How to communicate a new strategy effectively
By Samantha White
Vanessa Harwood-Whitcher, CEO, Institution of Occupational Safety and Health, draws on her extensive experience in the membership sector, as well as implementation of IOSH’s ‘Work 2022’ strategy to provide advice and insight on securing buy-in and building trust among members and other stakeholders.
Clarity and transparency are key to communicating a new strategy to both internal and external stakeholders. “In the different organisations I’ve worked in, we've been more successful when the strategy has been really clear, and there has been strong communication as to what that is. Staff understand that it's one organisation, and everybody is serving the same purpose through the strategy. People need to be really clear about what part they play in that.”
“Being transparent involves helping members and other stakeholders understand exactly why a new strategy is needed – which often comes down to ‘if we just continue as we are, we probably wouldn’t have a membership body for much longer!’ Being honest and admitting when the organisation hasn't made the right decisions helps to build trust,” adds Vanessa.
Securing member buy-in
For Vanessa, when implementing IOSH’s Work 2022 strategy, it was vital to work with the Institution’s 2,000 volunteers, to help them understand the strategy.
“In the early days, we did workshops with them to see what they felt the branches and the sector groups they run could contribute in terms of delivering the strategy. That then started to build the programme of events and thought leadership activities that the volunteers were conducting.”
The easy-to-remember strapline ‘Enhance, Collaborate and Influence’ which encompassed the strategy’s aims, was a hit with stakeholders and helped secure buy-in. “It’s really nice to hear members and volunteers play that back, and say ‘we're doing this because it’s going to enhance our branch members’ [experience].’”
Encouraging constructive challenge
Another aspect of trust-building involved creating a safe environment for stakeholders to ask awkward or ‘silly’ questions, without fear of judgement. IOSH also gave members guidance on how to provide constructive feedback to ensure robust check and challenge.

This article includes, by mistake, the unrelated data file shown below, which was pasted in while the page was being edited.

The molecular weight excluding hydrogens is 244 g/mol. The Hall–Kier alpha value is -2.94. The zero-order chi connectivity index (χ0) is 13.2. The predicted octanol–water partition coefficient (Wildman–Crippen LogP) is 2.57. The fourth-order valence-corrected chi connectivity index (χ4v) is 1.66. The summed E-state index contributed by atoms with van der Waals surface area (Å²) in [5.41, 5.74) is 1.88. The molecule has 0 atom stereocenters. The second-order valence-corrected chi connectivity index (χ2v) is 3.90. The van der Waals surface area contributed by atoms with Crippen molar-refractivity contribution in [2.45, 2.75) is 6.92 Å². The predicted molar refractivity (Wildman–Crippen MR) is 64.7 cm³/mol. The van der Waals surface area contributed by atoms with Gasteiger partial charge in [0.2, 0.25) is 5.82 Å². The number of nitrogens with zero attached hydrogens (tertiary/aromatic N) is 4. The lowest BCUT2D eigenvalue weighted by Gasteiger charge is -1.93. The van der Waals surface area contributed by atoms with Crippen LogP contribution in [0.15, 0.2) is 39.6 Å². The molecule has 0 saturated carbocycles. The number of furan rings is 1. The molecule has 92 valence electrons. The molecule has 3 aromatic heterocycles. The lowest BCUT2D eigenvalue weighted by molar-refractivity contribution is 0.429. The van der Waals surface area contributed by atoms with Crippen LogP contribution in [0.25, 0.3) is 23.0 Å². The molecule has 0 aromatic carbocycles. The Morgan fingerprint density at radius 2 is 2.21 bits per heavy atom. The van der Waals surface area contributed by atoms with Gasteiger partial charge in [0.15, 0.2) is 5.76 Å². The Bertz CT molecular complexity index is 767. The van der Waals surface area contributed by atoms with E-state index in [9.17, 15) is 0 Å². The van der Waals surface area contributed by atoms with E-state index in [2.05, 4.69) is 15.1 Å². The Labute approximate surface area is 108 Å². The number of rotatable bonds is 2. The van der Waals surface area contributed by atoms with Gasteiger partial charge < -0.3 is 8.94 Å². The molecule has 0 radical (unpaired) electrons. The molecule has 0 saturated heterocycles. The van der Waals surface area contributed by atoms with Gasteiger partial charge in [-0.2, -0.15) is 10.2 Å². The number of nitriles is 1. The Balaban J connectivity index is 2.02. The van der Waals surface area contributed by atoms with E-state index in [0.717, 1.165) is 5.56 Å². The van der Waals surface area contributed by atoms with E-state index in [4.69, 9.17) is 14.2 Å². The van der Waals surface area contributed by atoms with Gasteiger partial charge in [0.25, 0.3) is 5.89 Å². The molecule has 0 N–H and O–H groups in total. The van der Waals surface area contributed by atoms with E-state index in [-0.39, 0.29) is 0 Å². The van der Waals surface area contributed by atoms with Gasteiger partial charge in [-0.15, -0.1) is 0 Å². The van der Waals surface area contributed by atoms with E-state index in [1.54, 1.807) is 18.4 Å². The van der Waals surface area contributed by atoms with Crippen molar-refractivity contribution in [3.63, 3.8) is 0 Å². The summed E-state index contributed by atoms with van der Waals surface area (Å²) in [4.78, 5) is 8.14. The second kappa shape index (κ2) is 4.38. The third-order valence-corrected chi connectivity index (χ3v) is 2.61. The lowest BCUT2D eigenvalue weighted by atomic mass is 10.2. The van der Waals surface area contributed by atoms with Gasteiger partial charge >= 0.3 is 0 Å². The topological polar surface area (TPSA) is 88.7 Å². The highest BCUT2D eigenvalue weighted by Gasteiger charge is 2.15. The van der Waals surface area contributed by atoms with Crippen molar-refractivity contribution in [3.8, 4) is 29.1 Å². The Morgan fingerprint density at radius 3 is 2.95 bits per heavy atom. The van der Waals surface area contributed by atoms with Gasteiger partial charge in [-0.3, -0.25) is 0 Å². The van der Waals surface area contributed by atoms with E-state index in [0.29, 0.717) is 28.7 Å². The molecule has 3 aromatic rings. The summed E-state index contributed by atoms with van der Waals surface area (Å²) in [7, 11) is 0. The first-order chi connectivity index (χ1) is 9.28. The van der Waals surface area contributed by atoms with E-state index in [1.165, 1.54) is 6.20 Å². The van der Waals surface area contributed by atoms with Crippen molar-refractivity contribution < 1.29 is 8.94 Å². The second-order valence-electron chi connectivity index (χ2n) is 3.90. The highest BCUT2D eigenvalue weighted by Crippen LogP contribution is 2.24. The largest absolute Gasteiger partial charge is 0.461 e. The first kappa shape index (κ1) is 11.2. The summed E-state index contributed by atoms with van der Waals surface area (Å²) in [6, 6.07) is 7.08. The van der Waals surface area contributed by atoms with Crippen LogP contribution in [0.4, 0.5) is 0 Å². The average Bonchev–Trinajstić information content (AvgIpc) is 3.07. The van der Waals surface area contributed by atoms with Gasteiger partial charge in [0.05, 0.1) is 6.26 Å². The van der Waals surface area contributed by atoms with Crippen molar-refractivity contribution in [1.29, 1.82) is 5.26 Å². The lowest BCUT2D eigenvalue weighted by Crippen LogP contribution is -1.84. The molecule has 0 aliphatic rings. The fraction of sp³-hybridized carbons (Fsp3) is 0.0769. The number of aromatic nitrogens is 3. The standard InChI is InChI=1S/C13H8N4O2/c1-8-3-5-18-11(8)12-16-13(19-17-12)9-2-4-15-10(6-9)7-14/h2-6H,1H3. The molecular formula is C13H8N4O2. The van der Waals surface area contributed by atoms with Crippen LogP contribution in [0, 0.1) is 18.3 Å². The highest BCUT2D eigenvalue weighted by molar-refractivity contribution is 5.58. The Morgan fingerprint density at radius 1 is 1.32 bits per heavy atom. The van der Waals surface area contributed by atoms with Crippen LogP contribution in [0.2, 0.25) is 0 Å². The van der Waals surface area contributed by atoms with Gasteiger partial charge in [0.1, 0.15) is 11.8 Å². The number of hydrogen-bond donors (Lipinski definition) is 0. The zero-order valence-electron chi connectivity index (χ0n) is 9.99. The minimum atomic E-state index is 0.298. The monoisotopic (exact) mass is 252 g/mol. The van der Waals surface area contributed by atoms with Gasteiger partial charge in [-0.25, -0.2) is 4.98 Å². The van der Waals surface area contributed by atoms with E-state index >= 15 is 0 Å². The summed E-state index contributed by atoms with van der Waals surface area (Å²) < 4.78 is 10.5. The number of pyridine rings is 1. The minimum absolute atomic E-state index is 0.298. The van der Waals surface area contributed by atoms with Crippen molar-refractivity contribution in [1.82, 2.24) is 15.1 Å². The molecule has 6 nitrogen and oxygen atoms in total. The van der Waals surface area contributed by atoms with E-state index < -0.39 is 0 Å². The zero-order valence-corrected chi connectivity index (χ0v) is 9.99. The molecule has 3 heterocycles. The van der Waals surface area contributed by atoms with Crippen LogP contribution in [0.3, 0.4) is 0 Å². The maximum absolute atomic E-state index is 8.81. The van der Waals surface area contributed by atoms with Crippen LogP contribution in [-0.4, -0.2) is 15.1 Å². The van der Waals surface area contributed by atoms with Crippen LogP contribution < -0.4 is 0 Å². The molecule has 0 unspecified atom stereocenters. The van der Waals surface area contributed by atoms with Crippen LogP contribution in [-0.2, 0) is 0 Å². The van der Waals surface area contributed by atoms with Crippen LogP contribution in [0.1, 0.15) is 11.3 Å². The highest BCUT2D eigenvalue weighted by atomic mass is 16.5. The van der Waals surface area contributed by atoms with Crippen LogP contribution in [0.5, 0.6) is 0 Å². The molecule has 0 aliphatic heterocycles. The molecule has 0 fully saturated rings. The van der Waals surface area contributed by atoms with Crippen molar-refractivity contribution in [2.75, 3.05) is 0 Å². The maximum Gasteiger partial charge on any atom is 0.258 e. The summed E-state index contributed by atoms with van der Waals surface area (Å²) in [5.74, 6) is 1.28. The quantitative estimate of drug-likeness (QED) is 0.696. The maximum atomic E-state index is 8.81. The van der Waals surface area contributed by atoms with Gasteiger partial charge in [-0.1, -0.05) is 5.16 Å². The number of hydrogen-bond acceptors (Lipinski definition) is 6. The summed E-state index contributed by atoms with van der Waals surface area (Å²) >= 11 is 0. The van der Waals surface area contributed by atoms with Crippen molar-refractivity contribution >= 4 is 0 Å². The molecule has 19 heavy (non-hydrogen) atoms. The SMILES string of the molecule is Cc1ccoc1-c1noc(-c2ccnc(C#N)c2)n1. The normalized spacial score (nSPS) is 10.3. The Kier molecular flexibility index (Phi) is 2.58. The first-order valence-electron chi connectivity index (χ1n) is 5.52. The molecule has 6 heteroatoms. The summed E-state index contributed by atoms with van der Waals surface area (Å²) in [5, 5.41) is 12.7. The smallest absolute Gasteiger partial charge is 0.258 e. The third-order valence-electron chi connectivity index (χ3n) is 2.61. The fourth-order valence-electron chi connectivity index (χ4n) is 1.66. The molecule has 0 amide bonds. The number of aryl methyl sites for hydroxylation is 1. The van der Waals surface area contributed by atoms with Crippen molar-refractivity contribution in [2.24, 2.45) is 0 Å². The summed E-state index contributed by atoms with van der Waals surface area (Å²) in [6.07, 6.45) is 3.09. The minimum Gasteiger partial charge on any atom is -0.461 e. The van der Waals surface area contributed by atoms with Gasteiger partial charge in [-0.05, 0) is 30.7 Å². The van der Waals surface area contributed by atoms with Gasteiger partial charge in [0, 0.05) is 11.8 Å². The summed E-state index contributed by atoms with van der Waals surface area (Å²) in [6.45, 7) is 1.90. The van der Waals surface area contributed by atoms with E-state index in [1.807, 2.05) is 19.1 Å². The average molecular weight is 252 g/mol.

“We introduced a code of behaviour for our volunteers, based on the Nolan principles of public life, which talks about things like integrity and collective decision-making. It gave them a compass by which they could navigate how to interact with us.”
The power of outreach
When Vanessa and her team saw comments on social media expressing frustration or bafflement with the new approach, they got in touch with the author.
“We phoned hundreds of members to say ‘we're really sorry to see you post that, could you just talk us through what's on your mind? Would you like to give some suggestions of other things we could be looking at? What would make you stay?’”
“Quite often just the fact of phoning people would be enough, because members want that personal contact with you, to be listened to and feel involved.” IOSH asked its volunteers to look out for any members who were not so happy with the changes, and see if they could do anything to support them.
Not everyone will get on board
However much effort you put into outreach and communicating the new strategy, you have to accept that not everybody will be on board with the changes. Vanessa recommends agreeing in advance what percentage of members your governance structure is prepared to lose in the short term.
“I can think of a couple of places I've worked where we've had that very difficult conversation: ‘Are we being true in our strategy to what we want to deliver? And are we comfortable that that will give us the long-term ability to serve our membership that this institution deserves? Yes. Then we're probably not going to please some groups of people.’ That is really hard, but it's a conversation that needs to be explicit.”
However, post-transformation, members’ appreciation of the IOSH value proposition is clear, and by the end of 2022, membership had reached a record high of 49,500. “It's been absolutely wonderful to see the clarity of that strategy and how it's resonated with our members, who have taken some of the strategic aims and made them their own.”
Listening to members has proved fruitful. For example, back in 2017, a frequently heard challenge was ‘Why haven’t you got a proper mentoring scheme in place?’ The Institution created one, and more than 1,000 members have accessed the platform. This is just one example of how IOSH has responded to feedback from members.
“We’re quite excited and ambitious people and we tried to do everything at once, which caused the organisation a few challenges. So my real lesson learned would be get the prioritisation and scheduling right early on, with even more focus on asking: What is the priority? What's going to give the biggest value back to our members, and the biggest impact in terms of our public value?”
Vanessa's advice on choosing the right strategic partnership